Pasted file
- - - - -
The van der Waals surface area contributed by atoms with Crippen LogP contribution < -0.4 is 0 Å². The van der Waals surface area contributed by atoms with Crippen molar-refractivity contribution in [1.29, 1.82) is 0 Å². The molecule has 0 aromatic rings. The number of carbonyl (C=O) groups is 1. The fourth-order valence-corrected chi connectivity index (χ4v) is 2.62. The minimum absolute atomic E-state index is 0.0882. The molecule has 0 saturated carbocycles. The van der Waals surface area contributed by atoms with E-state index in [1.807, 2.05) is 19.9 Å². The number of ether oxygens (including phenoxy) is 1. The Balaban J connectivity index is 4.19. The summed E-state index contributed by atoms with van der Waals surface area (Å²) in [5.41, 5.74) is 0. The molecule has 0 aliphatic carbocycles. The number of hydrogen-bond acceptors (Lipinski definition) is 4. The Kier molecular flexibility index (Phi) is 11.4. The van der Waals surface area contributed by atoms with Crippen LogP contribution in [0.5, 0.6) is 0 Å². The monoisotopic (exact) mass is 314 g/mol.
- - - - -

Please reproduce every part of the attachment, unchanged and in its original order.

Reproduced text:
The van der Waals surface area contributed by atoms with Crippen LogP contribution < -0.4 is 0 Å². The van der Waals surface area contributed by atoms with Crippen molar-refractivity contribution in [1.29, 1.82) is 0 Å². The molecule has 0 aromatic rings. The number of carbonyl (C=O) groups is 1. The fourth-order valence-corrected chi connectivity index (χ4v) is 2.62. The minimum absolute atomic E-state index is 0.0882. The molecule has 0 saturated carbocycles. The van der Waals surface area contributed by atoms with E-state index in [1.807, 2.05) is 19.9 Å². The number of ether oxygens (including phenoxy) is 1. The Balaban J connectivity index is 4.19. The summed E-state index contributed by atoms with van der Waals surface area (Å²) in [5.41, 5.74) is 0. The molecule has 0 aliphatic carbocycles. The number of hydrogen-bond acceptors (Lipinski definition) is 4. The Kier molecular flexibility index (Phi) is 11.4. The van der Waals surface area contributed by atoms with Crippen LogP contribution in [0.5, 0.6) is 0 Å². The monoisotopic (exact) mass is 314 g/mol.